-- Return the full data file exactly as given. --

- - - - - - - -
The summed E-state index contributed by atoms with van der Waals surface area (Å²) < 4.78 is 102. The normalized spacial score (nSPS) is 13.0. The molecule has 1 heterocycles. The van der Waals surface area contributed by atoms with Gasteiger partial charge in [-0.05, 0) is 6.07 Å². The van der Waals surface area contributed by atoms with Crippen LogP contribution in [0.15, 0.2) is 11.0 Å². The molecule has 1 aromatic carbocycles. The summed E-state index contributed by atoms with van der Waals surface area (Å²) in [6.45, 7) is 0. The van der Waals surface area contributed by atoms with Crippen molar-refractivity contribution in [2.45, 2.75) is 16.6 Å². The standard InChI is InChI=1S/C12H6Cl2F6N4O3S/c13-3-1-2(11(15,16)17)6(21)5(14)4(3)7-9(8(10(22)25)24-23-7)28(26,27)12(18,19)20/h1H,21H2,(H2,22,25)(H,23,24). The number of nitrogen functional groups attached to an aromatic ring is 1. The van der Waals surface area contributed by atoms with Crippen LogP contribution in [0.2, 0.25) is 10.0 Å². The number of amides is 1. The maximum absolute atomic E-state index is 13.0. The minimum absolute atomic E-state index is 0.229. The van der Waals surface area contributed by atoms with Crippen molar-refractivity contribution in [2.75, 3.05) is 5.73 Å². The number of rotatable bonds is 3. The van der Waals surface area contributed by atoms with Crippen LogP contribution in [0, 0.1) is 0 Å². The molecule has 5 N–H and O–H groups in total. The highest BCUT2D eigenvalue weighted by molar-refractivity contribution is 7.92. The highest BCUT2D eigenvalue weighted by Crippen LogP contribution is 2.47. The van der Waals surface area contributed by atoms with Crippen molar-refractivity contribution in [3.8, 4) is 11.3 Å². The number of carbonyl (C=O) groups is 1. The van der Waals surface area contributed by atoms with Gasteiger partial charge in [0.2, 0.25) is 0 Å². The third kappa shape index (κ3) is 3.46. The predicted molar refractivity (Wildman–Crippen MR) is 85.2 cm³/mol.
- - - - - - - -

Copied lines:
The summed E-state index contributed by atoms with van der Waals surface area (Å²) < 4.78 is 102. The normalized spacial score (nSPS) is 13.0. The molecule has 1 heterocycles. The van der Waals surface area contributed by atoms with Gasteiger partial charge in [-0.05, 0) is 6.07 Å². The van der Waals surface area contributed by atoms with Crippen LogP contribution in [0.15, 0.2) is 11.0 Å². The molecule has 1 aromatic carbocycles. The summed E-state index contributed by atoms with van der Waals surface area (Å²) in [6.45, 7) is 0. The van der Waals surface area contributed by atoms with Crippen molar-refractivity contribution in [2.45, 2.75) is 16.6 Å². The standard InChI is InChI=1S/C12H6Cl2F6N4O3S/c13-3-1-2(11(15,16)17)6(21)5(14)4(3)7-9(8(10(22)25)24-23-7)28(26,27)12(18,19)20/h1H,21H2,(H2,22,25)(H,23,24). The number of nitrogen functional groups attached to an aromatic ring is 1. The van der Waals surface area contributed by atoms with Crippen LogP contribution in [0.2, 0.25) is 10.0 Å². The number of amides is 1. The maximum absolute atomic E-state index is 13.0. The minimum absolute atomic E-state index is 0.229. The van der Waals surface area contributed by atoms with Crippen molar-refractivity contribution in [2.75, 3.05) is 5.73 Å². The number of rotatable bonds is 3. The van der Waals surface area contributed by atoms with Crippen LogP contribution in [0, 0.1) is 0 Å². The molecule has 5 N–H and O–H groups in total. The highest BCUT2D eigenvalue weighted by molar-refractivity contribution is 7.92. The highest BCUT2D eigenvalue weighted by Crippen LogP contribution is 2.47. The van der Waals surface area contributed by atoms with Crippen molar-refractivity contribution in [3.8, 4) is 11.3 Å². The number of carbonyl (C=O) groups is 1. The van der Waals surface area contributed by atoms with Gasteiger partial charge in [0.2, 0.25) is 0 Å². The third kappa shape index (κ3) is 3.46. The predicted molar refractivity (Wildman–Crippen MR) is 85.2 cm³/mol.